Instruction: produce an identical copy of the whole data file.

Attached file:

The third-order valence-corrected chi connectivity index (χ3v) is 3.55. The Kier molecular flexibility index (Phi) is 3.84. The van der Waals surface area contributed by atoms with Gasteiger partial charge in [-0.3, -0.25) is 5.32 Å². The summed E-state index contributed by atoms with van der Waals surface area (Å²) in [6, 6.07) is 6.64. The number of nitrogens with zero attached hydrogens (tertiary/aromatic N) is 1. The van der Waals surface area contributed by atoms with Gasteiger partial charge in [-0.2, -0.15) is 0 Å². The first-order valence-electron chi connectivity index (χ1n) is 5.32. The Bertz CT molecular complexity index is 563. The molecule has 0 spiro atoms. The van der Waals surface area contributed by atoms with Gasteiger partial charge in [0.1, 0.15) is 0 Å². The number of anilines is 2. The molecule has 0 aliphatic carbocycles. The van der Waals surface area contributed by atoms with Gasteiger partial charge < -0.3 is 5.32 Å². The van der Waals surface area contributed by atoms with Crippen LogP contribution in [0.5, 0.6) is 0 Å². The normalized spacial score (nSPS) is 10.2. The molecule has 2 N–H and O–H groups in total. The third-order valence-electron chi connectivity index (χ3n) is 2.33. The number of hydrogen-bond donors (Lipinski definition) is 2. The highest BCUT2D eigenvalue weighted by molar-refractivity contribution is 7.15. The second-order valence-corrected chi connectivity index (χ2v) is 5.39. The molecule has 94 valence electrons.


The third-order valence-corrected chi connectivity index (χ3v) is 3.55. The Kier molecular flexibility index (Phi) is 3.84. The van der Waals surface area contributed by atoms with Gasteiger partial charge in [-0.3, -0.25) is 5.32 Å². The summed E-state index contributed by atoms with van der Waals surface area (Å²) in [6, 6.07) is 6.64. The number of nitrogens with zero attached hydrogens (tertiary/aromatic N) is 1. The van der Waals surface area contributed by atoms with Gasteiger partial charge in [-0.2, -0.15) is 0 Å². The first-order valence-electron chi connectivity index (χ1n) is 5.32. The Bertz CT molecular complexity index is 563. The molecule has 0 spiro atoms. The van der Waals surface area contributed by atoms with Gasteiger partial charge in [0.1, 0.15) is 0 Å². The number of anilines is 2. The molecule has 0 aliphatic carbocycles. The van der Waals surface area contributed by atoms with Gasteiger partial charge < -0.3 is 5.32 Å². The van der Waals surface area contributed by atoms with Crippen LogP contribution in [0.5, 0.6) is 0 Å². The normalized spacial score (nSPS) is 10.2. The molecule has 2 N–H and O–H groups in total. The third-order valence-electron chi connectivity index (χ3n) is 2.33. The number of hydrogen-bond donors (Lipinski definition) is 2. The highest BCUT2D eigenvalue weighted by molar-refractivity contribution is 7.15. The second-order valence-corrected chi connectivity index (χ2v) is 5.39. The molecule has 94 valence electrons.